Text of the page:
Unlike some lotteries, which offer fixed prizes in their various categories, EuroMillions works on a pari-mutuel basis. This means that the prize pool is split between winners, so the value of each award can only be calculated after a draw has taken place.
Each of the 13 prize tiers in EuroMillions is allocated a percentage of the total prize fund, then this money is shared between all the winners in that category. The payout per winner therefore depends on both ticket sales and the number of winners.
If there are a high number of ticket sales, for example, it creates a large prize pot. If there are a low number of winners in a particular tier, each of these players will receive a bigger payout. If there are low ticket sales and a high number of winners, by contrast, the payout is much smaller.
The jackpot receives the highest percentage of the prize fund because this is what attracts millions of players to the game and it is important for it to be able to grow quickly, but the percentage allocated to each of the other categories takes into account the expected number of winners. As you are more likely to match two numbers than three or four, for instance, a higher percentage needs to be given to this bottom tier to pay all the winners.
If 52,500 players matched three numbers and there’s £15 million in the prize pool, for example, they would each get £10 because 3.5 percent of the prize fund is set aside for this tier.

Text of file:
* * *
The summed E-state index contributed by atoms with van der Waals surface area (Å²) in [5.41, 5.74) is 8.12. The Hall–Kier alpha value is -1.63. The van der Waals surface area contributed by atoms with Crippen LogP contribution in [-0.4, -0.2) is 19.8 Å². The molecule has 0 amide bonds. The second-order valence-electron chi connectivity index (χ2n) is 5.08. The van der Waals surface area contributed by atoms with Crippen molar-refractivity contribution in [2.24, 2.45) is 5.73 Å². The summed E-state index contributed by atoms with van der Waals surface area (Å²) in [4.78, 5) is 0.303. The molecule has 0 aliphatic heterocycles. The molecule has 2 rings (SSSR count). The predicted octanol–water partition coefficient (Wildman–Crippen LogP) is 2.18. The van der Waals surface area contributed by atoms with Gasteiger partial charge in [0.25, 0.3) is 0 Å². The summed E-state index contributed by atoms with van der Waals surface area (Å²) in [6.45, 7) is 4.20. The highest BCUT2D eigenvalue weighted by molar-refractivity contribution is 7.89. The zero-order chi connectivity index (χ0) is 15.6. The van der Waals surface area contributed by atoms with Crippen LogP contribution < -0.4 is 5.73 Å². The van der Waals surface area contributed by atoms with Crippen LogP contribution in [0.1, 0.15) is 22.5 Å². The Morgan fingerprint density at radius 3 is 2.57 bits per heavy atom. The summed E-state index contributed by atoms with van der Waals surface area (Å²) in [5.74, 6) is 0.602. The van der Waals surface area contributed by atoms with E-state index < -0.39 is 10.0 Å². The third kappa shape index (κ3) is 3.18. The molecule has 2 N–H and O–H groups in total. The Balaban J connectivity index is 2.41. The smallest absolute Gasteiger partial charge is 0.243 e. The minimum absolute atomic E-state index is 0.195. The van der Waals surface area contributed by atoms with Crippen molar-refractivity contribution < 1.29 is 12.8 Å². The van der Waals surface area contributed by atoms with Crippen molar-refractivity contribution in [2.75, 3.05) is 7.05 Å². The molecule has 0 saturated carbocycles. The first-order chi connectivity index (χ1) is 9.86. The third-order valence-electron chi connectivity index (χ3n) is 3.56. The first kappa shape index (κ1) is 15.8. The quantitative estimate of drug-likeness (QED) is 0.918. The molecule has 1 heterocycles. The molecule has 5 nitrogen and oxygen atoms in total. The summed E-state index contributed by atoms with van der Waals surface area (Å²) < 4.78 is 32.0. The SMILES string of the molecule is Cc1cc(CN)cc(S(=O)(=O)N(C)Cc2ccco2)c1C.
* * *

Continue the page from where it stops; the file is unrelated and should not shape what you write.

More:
The pari-mutuel nature of prizes can lead to some unusual results when there are more or less winners than normal in some of the categories. Occasionally, the payout for one of the lower tiers may be higher than the payout for a higher tier. For example, the Match 3 prize is usually larger than the Match 1 + 2 prize, but on Tuesday 30th April it was the other way around.
Go to the Prizes page to find out more information, including the highest and lowest payouts for each category, plus the average. You can also read about why prizes differ between the participating countries and are not just based on the exchange rate.
How to Boost Your Prize
The ideal scenario for any EuroMillions winner is to claim the largest prize possible, and for that to happen it is best to have as few other players in your category as you can. One way to do this is to avoid popular sequences or patterns that lots of other ticket holders might be using.
If the numbers 1, 2, 3, 4 and 5 ever appeared together, for example, it is likely that lots of players would have chosen these numbers and would therefore have to share the prize money, leaving them with less than they might have expected. Use the Random Number Generator to find a set of random numbers you might like to try in the next draw.
EuroMillions HotPicks Prizes
The prizes in EuroMillions HotPicks are not calculated in a pari-mutuel way and are instead fixed at the same value for every draw. The advantage here is that you do not need to worry about how many other winners there are as you will always be guaranteed the listed amount. If you play Pick 5 and win, you receive £1 million even if there are multiple winners.
However, there is only a limited amount of money in the prize pot, and so prizes can be capped in exceptional circumstances when there are lots more winners than expected in a particular game.
This was the case on Tuesday 30th April, when the prize for the Pick 1 game was £9 instead of the usual £10. There were 5,312 winners, compared to 2,583 in the previous draw, and so there was not enough money in the prize fund to pay everyone £10.